In FIG. 3, CPU 1 is under the WAIT state. If there is the output of the acoustic signal from the SP OUT terminal, the interruption by I4 occurs and the start of buzzing of the sound is detected. At the processing step Fl, whether or not the interruption is that of I4 is judged. If it is the interruption by other causes, the flow branches to the step F2. If it is the interruption by I4, the flow proceeds to the step F3. The step F3 judges whether or not the hand operation pattern is set to RAM 4. In other words, if the value of the region A of RAM 4 is not 0, the flow proceeds to the step F4 by judging that the hand operation pattern exists. If the value is 0, the flow branches to the step F4, where the hand operation data is set. The step F4 makes branching of 16 ways of from S0 to S15 in accordance with the value of the region S of RAM 4. It branches to S0 if the value of the region S is 0 and to Sn if the latter is n. The steps F5 and F6 detect the start and end of buzzing of the sound. More definitely, the step F5 generates a delay time longer than one wavelength of the acoustic signal and the step F6 judges whether or not the interruption of I4 exists in the interim. If the interruption exists, the sound is judged as keeping buzzing and the flow returns again to the step F5, where the delay processing is made. If the interruption does not exist, the sound is judged as being complete and the flow branches to the step F7. At this step F7, the 32 Hz interruption is brought into the open state and returned to the WAIT state.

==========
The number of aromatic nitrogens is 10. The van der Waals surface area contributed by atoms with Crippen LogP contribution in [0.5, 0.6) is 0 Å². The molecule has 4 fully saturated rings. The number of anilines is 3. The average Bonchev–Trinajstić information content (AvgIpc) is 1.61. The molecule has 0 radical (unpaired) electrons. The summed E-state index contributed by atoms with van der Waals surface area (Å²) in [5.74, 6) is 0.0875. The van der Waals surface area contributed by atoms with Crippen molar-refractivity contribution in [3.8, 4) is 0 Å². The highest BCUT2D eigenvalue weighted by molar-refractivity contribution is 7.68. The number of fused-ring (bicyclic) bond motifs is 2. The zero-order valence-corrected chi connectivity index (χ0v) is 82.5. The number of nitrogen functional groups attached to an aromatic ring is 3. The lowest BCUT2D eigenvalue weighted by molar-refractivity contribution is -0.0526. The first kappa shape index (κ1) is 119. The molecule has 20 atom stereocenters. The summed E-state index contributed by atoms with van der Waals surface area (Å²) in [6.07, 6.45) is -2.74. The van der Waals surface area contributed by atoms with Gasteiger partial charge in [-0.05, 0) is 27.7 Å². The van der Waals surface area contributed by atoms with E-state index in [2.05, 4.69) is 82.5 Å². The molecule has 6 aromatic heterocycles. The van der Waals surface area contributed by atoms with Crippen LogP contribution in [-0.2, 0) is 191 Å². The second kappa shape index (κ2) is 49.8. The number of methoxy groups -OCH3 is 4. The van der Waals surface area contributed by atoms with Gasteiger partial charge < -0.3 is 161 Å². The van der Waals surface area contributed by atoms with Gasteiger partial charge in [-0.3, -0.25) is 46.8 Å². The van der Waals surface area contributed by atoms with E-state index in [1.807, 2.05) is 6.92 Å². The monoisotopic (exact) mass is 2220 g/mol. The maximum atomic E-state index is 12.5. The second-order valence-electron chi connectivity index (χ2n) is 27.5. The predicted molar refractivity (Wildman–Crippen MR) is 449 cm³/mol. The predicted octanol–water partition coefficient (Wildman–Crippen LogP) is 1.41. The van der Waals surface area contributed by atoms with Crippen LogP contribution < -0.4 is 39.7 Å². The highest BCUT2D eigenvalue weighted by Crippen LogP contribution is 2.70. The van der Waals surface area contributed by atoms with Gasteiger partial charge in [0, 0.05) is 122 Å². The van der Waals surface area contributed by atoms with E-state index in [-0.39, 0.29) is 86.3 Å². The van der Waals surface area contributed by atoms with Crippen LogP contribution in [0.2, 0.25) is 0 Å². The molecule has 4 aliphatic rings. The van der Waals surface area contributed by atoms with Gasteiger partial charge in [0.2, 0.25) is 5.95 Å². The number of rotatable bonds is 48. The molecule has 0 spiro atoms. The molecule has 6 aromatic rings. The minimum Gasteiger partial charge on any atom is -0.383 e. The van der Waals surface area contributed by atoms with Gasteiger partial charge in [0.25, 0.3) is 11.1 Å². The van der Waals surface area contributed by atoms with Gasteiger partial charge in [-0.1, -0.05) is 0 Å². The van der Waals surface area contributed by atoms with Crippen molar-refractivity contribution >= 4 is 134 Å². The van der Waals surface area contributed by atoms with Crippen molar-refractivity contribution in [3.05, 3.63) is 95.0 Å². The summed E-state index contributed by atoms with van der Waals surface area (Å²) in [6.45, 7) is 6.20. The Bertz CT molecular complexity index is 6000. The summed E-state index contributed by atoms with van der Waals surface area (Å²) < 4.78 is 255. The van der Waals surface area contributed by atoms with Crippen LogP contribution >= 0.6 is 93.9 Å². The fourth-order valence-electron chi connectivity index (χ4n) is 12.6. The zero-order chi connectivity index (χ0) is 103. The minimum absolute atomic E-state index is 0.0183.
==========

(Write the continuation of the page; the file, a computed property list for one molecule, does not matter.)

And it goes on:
FIG. 4 shows the branch destination of the step F4. Here, the description will be made about the case where the flow branches to S0. The step G1 branches in 16 ways of H0 to H15 in accordance with the value of the region N. The region N is used as the counter for changing sequentially the branch destination from H0 to H15. Therefore, the value +1 is added from the step H0 to H15. Furthermore, the hand operation patterns are selected from the steps N0 to N15. FIG. 5 shows the data group of the hand operation patterns. In the case of the hand operation pattern T0, for example, the numeric value 2 is written into the region A of RAM 4 at the step R1, the value 14 is written into the region B at the step R2 and the value 2 is written into the region C at the step R3. The flow then returns again to the WAIT state. M patterns of from T0 to TM are prepared in advance as the hand operation patterns and are sequentially selected by the processing routine shown in FIG. 4.